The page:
etotheipi
In your own words, why do humans look for and prefer symmetries in mathematics, physics, philosophy and in general?

It is because people try to look for non-existent meaning in what is a purposeless and messy existence!
 
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It is because people try to look for non-existent meaning in what is a purposeless and messy existence!

Yes - but the interesting thing is they sometimes find them.

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Bill
 
  • #15
Astronuc
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In your own words, why do humans look for and prefer symmetries in mathematics, physics, philosophy and in general?
Personally, I look for asymmetries.
 
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  • #16
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It is because people try to look for non-existent meaning in what is a purposeless and messy existence!
The challenge isn't finding meaning and purpose. We're pretty much swimming in an ocean of that stuff. The challenge is making sense of it, interpreting it, and not being overwhelmed by it.
 
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  • #17
etotheipi
The challenge isn't finding meaning and purpose. We're pretty much swimming in an ocean of that stuff. The challenge is interpreting it and not being overwhelmed by it.

Nah, I was saying the exact opposite! There is no underlying meaning; we have at best an operational understanding of the universe, and questioning why things are the way they are is a woolly philosophical question.

Nature doesn't care how you interpret it, and neither should we. That symmetries are maybe "visually appealing" is nothing more than a gimmick; it's just because people like pretty-looking things.
 
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  • #18
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Nah, I was saying the exact opposite! There is no underlying meaning; we have at best an operational understanding of the universe, and questioning why things are the way they are is a wooly philosophical question.

Nature doesn't care how you interpret it, and neither should we. That symmetries are maybe "visually appealing" is nothing more than a gimmick; it's just because people like pretty-looking things.
If there is no meaning in anything, then what is your basis for concluding that there is no meaning in anything?
 
  • #19
etotheipi
If there is no meaning in anything, then what is your basis for concluding that there is no meaning in anything?

What?
 
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  • #21
etotheipi
I meant, what do you mean there is no meaning?

Life is just a cruel joke, nothing is important and we'd be better off if nothing ever existed
 
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  • #22
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Life is just a cruel joke, nothing is important and we'd be better off if nothing ever existed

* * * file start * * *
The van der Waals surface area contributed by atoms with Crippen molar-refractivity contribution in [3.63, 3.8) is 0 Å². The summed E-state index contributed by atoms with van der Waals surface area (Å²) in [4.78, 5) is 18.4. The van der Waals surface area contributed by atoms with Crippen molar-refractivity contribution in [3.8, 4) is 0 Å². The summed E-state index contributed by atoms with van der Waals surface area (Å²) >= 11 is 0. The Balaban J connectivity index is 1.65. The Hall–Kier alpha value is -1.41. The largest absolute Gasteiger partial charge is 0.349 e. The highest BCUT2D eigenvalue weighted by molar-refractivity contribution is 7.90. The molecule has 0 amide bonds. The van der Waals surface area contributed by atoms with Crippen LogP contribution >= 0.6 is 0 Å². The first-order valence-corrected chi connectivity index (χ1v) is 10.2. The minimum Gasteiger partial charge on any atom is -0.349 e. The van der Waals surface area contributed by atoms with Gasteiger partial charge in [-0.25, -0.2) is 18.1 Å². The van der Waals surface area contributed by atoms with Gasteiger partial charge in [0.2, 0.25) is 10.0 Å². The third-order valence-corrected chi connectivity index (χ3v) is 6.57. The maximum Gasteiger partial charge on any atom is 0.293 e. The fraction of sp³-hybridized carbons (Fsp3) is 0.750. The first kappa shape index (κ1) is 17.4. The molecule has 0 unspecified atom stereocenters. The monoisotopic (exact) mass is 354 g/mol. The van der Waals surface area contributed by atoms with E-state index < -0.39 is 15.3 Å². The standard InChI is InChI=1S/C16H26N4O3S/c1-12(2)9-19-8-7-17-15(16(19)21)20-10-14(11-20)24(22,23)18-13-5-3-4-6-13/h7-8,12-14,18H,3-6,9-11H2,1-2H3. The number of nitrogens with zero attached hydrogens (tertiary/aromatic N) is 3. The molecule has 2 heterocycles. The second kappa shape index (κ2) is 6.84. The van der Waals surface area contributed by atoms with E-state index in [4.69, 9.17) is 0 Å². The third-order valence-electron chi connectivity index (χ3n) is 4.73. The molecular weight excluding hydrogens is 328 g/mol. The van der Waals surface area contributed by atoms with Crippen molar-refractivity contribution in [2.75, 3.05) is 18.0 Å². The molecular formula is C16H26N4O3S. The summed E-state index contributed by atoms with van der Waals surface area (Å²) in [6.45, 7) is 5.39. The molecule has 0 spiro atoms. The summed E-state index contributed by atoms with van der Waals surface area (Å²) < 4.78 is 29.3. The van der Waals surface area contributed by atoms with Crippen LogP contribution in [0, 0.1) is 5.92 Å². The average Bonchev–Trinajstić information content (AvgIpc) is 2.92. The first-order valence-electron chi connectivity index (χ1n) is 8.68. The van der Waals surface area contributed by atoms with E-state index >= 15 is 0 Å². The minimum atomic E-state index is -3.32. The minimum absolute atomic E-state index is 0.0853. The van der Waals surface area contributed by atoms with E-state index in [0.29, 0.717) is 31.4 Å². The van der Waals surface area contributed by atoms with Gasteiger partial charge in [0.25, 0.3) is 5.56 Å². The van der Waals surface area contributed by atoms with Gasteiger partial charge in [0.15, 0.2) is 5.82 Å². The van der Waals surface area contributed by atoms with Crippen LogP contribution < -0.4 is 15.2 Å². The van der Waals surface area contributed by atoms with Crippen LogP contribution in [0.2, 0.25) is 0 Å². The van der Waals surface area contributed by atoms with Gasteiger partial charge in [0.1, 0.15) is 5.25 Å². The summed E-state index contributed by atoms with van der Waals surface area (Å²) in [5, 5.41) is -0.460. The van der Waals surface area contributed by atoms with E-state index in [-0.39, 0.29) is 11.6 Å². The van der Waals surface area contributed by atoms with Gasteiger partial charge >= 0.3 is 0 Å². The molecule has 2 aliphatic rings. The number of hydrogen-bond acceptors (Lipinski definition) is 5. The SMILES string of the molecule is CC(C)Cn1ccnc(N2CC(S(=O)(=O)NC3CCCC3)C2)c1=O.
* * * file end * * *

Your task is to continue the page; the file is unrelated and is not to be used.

The world can be cruel, and I'll admit that my life has been like a nightmare at times. But there is a whole lot to be enamored with in the world. We don't necessarily need a well defined grand purpose. Enjoy the weather, watch the birds and insects, breath in the air, interact with your environment, exercise the mind, and try to stay healthy. If it's your environment that is getting you down, then try to change it, or try to find somewhere better. Or try to see things from different perspectives, and try to recognize and appreciate the things you take for granted.
 
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  • #23
Klystron
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Personally, I look for asymmetries.
{snip}
Nature doesn't care how you interpret it, and neither should we. That symmetries are maybe "visually appealing" is nothing more than a gimmick; it's just because people like pretty-looking things.

Ah, but artists often emphasize asymmetry in their compositions. The vase is depicted at an angle. The painter places the principle point of interest off-center according to arcane formulae. The center cannot hold. An Amazon covers one breast. Batman gets boring but the Joker entertains with the unexpected, like Dickens's more eccentric characters. Glaze runs willy-nilly down fine porcelain.

If this contradicts my post in the "Inadvertent Plagiarism" thread, that people prefer the familiar; this seeming contradiction supports the argument that the eye is drawn to the exception, the unusual, to (slight) imperfections.
 
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  • #25
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Ah, but artists often emphasize asymmetry in their compositions. The vase is depicted at an angle. The painter places the principle point of interest off-center according to arcane formulae. The center cannot hold. An Amazon covers one breast. Batman gets boring but the Joker entertains with the unexpected, like Dickens's more eccentric characters. Glaze runs willy-nilly down fine porcelain.

If this contradicts my post in the "Inadvertent Plagiarism" thread, that people prefer the familiar; this seeming contradiction supports the argument that the eye is drawn to the exception, the unusual, to (slight) imperfections.